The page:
The greatest podcast on the internet, Reasonable Doubts, has sadly come to a close. If you have not delved into…
Category Demographics of religion
New findings by the National Centre for Social Research have confirmed the long-term collapse in affiliation with the Church of England and the huge increase in non-belief.
Strikingly, the research also found that there had been a ten-fold increase in those identifying with Islam in the past 32 years. In 1983, Islam represented around half a percentage point of Britain’s population but in 2014 it had reached 5%, the research found.
The Guardian reports this extremely interesting set of British attitudinal survey results. Check the ones on religion out: Religion Which…
The results of the 2013 New Zealand Census has Christianity down to 47 per cent. Retired scientist, Ken Perrott’s, accompanying graph charts Christianity’s decline in every recent census and projects its decline to just above 20 per cent by 2030 and further, beyond that date. It is, of course, very unlikely to disappear altogether, but, equally, the chances of a major Christian revival in New Zealand are very remote.
From the BHA: Research published today by the Sutton Trust has reported that 6% of parents across England and 11% in London…
As Americans gather to celebrate Christmas, fewer and fewer actually believe they are celebrating the birth of a divine being who subsequently died and then rose from the dead. But if you look around during the holiday season, that doesn’t seem to matter much.
From the National Secular Society:
Religious fundamentalism is not a marginal phenomenon in Western Europe, nor is it restricted to Islam. This conclusion is drawn in a large-scale study published by Ruud Koopmans from the WZB Berlin Social Science Center.
The results of the 30th British Social Attitudes Survey (BSA) released last week show almost half of the population say that they do not belong to a religion. The increase in the non religious is almost entirely mirrored by a decline in the proportion of people who describe themselves as belonging to the Church of England, down from 40% in 1983 to just 20% now. Results show that religious identity in Britain has been in stark decline over the past three decades.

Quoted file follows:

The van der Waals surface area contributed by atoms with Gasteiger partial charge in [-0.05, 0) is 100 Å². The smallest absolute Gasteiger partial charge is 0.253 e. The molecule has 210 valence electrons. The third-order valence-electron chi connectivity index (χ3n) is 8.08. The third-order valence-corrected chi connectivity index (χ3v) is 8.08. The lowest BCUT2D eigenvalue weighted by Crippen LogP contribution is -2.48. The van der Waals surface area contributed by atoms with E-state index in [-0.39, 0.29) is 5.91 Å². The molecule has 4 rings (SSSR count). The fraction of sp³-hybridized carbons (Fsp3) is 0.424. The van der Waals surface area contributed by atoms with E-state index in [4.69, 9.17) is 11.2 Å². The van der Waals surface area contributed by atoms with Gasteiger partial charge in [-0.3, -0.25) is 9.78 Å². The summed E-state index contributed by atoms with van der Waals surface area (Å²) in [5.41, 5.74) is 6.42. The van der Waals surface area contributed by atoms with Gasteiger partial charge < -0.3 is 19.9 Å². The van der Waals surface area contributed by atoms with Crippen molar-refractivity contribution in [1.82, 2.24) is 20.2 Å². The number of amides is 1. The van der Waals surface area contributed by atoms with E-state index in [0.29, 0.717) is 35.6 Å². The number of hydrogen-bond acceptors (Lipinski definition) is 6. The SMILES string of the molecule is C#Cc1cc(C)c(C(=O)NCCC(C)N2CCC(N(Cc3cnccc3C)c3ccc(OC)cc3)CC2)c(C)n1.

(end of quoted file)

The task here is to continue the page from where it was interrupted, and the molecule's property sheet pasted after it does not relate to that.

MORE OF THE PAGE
Tour comes amid division over how to stem flow of believers, particularly from poor communities, towards evangelism
When Pope Francis returns to his home continent on Monday as the first Latin American pontiff, the world’s attention is likely to focus on the adoration of more than a million worshippers expected at a giant open-air mass on Copacobana beach.
But it is during a lower-key visit to a small favela community on Thursday in the north of Rio de Janeiro that he will address the biggest threat to the pre-eminence of the Catholic church in the region: the exodus of believers to US-style evangelical preachers.
From the Rationalist Association:
A new YouGov survey suggests the decline of religious belief in Britain will continue for some time
New data published this week by the polling organisation YouGov shows that Britain’s youth are continuing to reject religious belief in large numbers.
This is interesting, though the numbers are inaccurate given that the census has become voluntary, and, as such, the completion rate for the census was very low.
OTTAWA – A nation of non-believers?
The new National Household Survey suggests we could be becoming so.